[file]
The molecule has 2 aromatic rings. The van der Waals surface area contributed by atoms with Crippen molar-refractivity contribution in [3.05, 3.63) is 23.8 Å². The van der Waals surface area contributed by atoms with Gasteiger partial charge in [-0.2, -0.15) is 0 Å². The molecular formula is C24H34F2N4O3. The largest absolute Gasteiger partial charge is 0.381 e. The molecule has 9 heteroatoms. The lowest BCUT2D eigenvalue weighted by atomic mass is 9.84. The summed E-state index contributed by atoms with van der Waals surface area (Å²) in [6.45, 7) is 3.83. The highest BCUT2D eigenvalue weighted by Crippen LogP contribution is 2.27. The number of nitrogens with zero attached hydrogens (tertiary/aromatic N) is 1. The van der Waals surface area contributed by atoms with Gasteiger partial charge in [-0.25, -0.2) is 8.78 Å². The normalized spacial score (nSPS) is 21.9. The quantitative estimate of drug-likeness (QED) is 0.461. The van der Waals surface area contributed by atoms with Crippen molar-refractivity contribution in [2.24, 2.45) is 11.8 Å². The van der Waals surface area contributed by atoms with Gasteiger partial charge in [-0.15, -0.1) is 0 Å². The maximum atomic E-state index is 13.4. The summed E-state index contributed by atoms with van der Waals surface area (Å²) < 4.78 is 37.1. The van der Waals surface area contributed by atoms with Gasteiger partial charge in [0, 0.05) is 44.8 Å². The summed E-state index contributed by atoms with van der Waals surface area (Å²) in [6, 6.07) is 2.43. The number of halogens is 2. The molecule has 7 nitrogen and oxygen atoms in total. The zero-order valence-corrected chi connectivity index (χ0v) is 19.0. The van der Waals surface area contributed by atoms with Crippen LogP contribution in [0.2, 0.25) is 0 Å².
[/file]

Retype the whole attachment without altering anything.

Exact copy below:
The molecule has 2 aromatic rings. The van der Waals surface area contributed by atoms with Crippen molar-refractivity contribution in [3.05, 3.63) is 23.8 Å². The van der Waals surface area contributed by atoms with Gasteiger partial charge in [-0.2, -0.15) is 0 Å². The molecular formula is C24H34F2N4O3. The largest absolute Gasteiger partial charge is 0.381 e. The molecule has 9 heteroatoms. The lowest BCUT2D eigenvalue weighted by atomic mass is 9.84. The summed E-state index contributed by atoms with van der Waals surface area (Å²) in [6.45, 7) is 3.83. The highest BCUT2D eigenvalue weighted by Crippen LogP contribution is 2.27. The number of nitrogens with zero attached hydrogens (tertiary/aromatic N) is 1. The van der Waals surface area contributed by atoms with Gasteiger partial charge in [-0.25, -0.2) is 8.78 Å². The normalized spacial score (nSPS) is 21.9. The quantitative estimate of drug-likeness (QED) is 0.461. The van der Waals surface area contributed by atoms with Crippen molar-refractivity contribution in [2.24, 2.45) is 11.8 Å². The van der Waals surface area contributed by atoms with Gasteiger partial charge in [-0.15, -0.1) is 0 Å². The maximum atomic E-state index is 13.4. The summed E-state index contributed by atoms with van der Waals surface area (Å²) < 4.78 is 37.1. The van der Waals surface area contributed by atoms with Gasteiger partial charge in [0, 0.05) is 44.8 Å². The summed E-state index contributed by atoms with van der Waals surface area (Å²) in [6, 6.07) is 2.43. The number of halogens is 2. The molecule has 7 nitrogen and oxygen atoms in total. The zero-order valence-corrected chi connectivity index (χ0v) is 19.0. The van der Waals surface area contributed by atoms with Crippen LogP contribution in [0.2, 0.25) is 0 Å².